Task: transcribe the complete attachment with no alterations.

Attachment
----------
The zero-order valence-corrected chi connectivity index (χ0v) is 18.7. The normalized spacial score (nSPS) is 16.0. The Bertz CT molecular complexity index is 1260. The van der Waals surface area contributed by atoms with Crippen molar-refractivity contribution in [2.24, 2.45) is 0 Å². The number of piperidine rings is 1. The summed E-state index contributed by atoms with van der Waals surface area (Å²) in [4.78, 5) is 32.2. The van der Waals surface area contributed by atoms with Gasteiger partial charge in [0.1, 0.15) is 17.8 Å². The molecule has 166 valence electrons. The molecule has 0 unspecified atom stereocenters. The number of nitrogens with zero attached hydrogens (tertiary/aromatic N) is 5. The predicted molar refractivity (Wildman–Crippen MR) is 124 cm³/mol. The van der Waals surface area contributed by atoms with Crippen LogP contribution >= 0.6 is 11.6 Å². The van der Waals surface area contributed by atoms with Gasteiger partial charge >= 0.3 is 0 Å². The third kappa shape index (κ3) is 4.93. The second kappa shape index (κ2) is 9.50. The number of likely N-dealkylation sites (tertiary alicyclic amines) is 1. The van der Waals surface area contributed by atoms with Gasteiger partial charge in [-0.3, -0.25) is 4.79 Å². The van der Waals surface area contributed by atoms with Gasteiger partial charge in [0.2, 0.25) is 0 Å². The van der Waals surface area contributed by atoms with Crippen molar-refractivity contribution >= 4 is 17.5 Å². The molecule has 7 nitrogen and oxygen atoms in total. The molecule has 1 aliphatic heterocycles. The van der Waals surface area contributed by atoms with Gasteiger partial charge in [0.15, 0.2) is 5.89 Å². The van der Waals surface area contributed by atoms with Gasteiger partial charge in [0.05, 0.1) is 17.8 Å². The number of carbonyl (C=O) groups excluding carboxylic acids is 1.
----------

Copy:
The zero-order valence-corrected chi connectivity index (χ0v) is 18.7. The normalized spacial score (nSPS) is 16.0. The Bertz CT molecular complexity index is 1260. The van der Waals surface area contributed by atoms with Crippen molar-refractivity contribution in [2.24, 2.45) is 0 Å². The number of piperidine rings is 1. The summed E-state index contributed by atoms with van der Waals surface area (Å²) in [4.78, 5) is 32.2. The van der Waals surface area contributed by atoms with Gasteiger partial charge in [0.1, 0.15) is 17.8 Å². The molecule has 166 valence electrons. The molecule has 0 unspecified atom stereocenters. The number of nitrogens with zero attached hydrogens (tertiary/aromatic N) is 5. The predicted molar refractivity (Wildman–Crippen MR) is 124 cm³/mol. The van der Waals surface area contributed by atoms with Crippen LogP contribution >= 0.6 is 11.6 Å². The van der Waals surface area contributed by atoms with Gasteiger partial charge >= 0.3 is 0 Å². The third kappa shape index (κ3) is 4.93. The second kappa shape index (κ2) is 9.50. The number of likely N-dealkylation sites (tertiary alicyclic amines) is 1. The van der Waals surface area contributed by atoms with Gasteiger partial charge in [-0.3, -0.25) is 4.79 Å². The van der Waals surface area contributed by atoms with Gasteiger partial charge in [0.2, 0.25) is 0 Å². The van der Waals surface area contributed by atoms with Crippen molar-refractivity contribution >= 4 is 17.5 Å². The molecule has 7 nitrogen and oxygen atoms in total. The molecule has 1 aliphatic heterocycles. The van der Waals surface area contributed by atoms with Gasteiger partial charge in [0.15, 0.2) is 5.89 Å². The van der Waals surface area contributed by atoms with Gasteiger partial charge in [0.05, 0.1) is 17.8 Å². The number of carbonyl (C=O) groups excluding carboxylic acids is 1.